We got a confused email over the weekend here at Don't Move Firewood, claiming that our message is meant to discourage people from heating their homes with wood. Let us be very clear- this is not true! Don't Move Firewood is completely supportive of heating homes with wood, especially with high efficiency wood stoves and wood pellet stoves (as these are better for local air quality and heat efficiency). Don't Move Firewood also is completely OK with campfires at campgrounds and campsites whenever they are permitted, provided the wood is either harvested locally, collected on site, or heat treated (also called kiln dried) to kill any pests within.
So let's review the Do's and Don't of Don't Move Firewood:
– Burn wood in your wood stove or campfire if you want to
– Adhere to all local restrictions on safe burning, such as fire restrictions due to this year's drought conditions
– Buy wood that was cut locally whenever possible
– Collect wood on site whenever legal- whether in your own woodlot, local national forest with permit, or while camping as permissable by local rules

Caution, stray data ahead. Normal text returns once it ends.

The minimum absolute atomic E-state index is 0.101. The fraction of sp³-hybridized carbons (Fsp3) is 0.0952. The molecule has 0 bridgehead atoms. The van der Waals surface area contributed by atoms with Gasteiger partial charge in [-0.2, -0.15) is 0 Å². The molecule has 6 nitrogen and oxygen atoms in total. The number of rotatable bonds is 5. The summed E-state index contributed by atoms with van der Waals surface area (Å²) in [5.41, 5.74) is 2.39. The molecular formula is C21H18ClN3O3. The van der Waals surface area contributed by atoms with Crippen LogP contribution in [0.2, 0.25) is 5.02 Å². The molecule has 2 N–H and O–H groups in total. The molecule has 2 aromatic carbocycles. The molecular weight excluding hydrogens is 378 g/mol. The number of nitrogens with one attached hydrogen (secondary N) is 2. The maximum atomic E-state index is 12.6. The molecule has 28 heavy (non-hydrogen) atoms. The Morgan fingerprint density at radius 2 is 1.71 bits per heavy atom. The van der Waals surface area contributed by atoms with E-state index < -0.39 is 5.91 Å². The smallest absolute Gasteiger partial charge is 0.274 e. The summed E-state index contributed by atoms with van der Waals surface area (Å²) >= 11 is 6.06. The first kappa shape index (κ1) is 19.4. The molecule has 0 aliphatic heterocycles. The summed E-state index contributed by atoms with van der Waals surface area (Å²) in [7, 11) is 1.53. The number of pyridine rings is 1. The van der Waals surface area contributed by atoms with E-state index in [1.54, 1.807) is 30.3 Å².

– Buy packaged wood that is certified heat treated or kiln dried to kill insects and diseases
– Store firewood from your own trees on your own property when needed
– Don't take wood from your home to your campsite, or from campsite to home, if over 10 miles away
– Don't buy wood from an unpermitted, unknown vendor that cannot tell you where their wood came from
– Don't violate fire restrictions when camping- forest fires are dangerous for everyone, and the rules are no joke
– Don't get cords of wood in preparation for wintertime from a vendor that isn't familar with state and local firewood regulations; bulk supplies of wood should certainly come from within 50 miles of your home or cabin, and best if under 10 miles
– Don't mistake Don't Move Firewood for an organization trying to ruin your camping trip or prevent you from heating your home from natural sources. We are actually trying to keep insects from spreading to new places and killing your trees. That's our real goal.